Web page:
Re: io.latency controller apparently not working
From: Paolo Valente
Date: Mon Aug 19 2019 - 12:41:17 EST
> Il giorno 16 ago 2019, alle ore 20:17, Paolo Valente <paolo.valente@xxxxxxxxxx> ha scritto:
>> Il giorno 16 ago 2019, alle ore 19:59, Josef Bacik <josef@xxxxxxxxxxxxxx> ha scritto:
>> On Fri, Aug 16, 2019 at 07:52:40PM +0200, Paolo Valente wrote:
>>>> Il giorno 16 ago 2019, alle ore 15:21, Josef Bacik <josef@xxxxxxxxxxxxxx> ha scritto:
>>>> On Fri, Aug 16, 2019 at 12:57:41PM +0200, Paolo Valente wrote:
>>>>> I happened to test the io.latency controller, to make a comparison
>>>>> between this controller and BFQ. But io.latency seems not to work,
>>>>> i.e., not to reduce latency compared with what happens with no I/O
>>>>> control at all. Here is a summary of the results for one of the
>>>>> workloads I tested, on three different devices (latencies in ms):
>>>>> no I/O control io.latency BFQ
>>>>> NVMe SSD 1.9 1.9 0.07
>>>>> SATA SSD 39 56 0.7
>>>>> HDD 4500 4500 11
>>>>> I have put all details on hardware, OS, scenarios and results in the
>>>>> attached pdf. For your convenience, I'm pasting the source file too.
>>>> Do you have the fio jobs you use for this?
>>> The script mentioned in the draft (executed with the command line
>>> reported in the draft), executes one fio instance for the target
>>> process, and one fio instance for each interferer. I couldn't do with
>>> just one fio instance executing all jobs, because the weight parameter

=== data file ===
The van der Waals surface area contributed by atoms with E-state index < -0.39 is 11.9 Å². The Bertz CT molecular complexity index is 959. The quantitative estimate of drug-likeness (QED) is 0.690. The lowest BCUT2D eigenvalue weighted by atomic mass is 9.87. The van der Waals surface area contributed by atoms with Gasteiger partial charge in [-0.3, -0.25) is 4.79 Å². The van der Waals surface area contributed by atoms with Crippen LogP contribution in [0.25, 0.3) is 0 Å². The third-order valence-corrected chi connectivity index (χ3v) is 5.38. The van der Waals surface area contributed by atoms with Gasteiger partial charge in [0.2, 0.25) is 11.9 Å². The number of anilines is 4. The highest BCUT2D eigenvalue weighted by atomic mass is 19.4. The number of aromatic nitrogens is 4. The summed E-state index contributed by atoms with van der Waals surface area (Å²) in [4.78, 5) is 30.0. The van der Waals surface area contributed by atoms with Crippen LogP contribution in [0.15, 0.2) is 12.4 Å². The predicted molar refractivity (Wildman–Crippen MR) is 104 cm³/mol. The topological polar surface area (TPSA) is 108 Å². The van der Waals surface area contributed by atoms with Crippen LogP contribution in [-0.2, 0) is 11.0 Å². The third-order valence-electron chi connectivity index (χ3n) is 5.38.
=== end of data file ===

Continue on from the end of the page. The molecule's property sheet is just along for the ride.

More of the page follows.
>>> doesn't work in fio jobfiles for some reason, and because the ioprio
>>> class cannot be set for individual jobs.
>>> In particular, the script generates a job with the following
>>> parameters for the target process:
>>> and a job with the following parameters for each of the interferers,
>>> in case, e.g., of a workload made of reads:
>>> Should you fail to reproduce this issue by creating groups, setting
>>> latencies and starting fio jobs manually, what if you try by just
>>> executing my script? Maybe this could help us spot the culprit more
>> Ah ok, you are doing it on a mountpoint.
>> Are you using btrfs?
>> Cause otherwise
>> you are going to have a sad time.
> Could you elaborate more on this? I/O seems to be controllable on ext4.
>> The other thing is you are using buffered,
> Actually, the problem is suffered by sync random reads, which always
> hit the disk in this test.
>> which may or may not hit the disk. This is what I use to test io.latency
>> I had to massage it since it didn't apply directly, but running this against the
>> actual block device, with O_DIRECT so I'm sure to be measure the actual impact
>> of the controller, it all works out fine.
> I'm not getting why non-direct sync reads, or buffered writes, should
> be uncontrollable. As a trivial example, BFQ in this tests controls
> I/O as expected, and keeps latency extremely low.
> What am I missing?
While waiting for your answer, I've added also the direct-I/O case to
my test. Now we have also this new case reproduced by the command
line reported in the draft.
Even with direct I/O, nothing changes with writers as interferers,
apart from latency becoming at least equal to the case of no I/O
control for the HDD. Summing up, with writers as interferers (latency
no I/O control io.latency BFQ
NVMe SSD 3 3 0.2
SATA SSD 3 3 0.2
HDD 56 56 13
In contrast, there are important improvements with the SSDs, in case
of readers as interferers. This is the new situation (latency still
no I/O control io.latency BFQ
NVMe SSD 1.9 0.08 0.07
SATA SSD 39 0.2 0.7
HDD 4500 118 11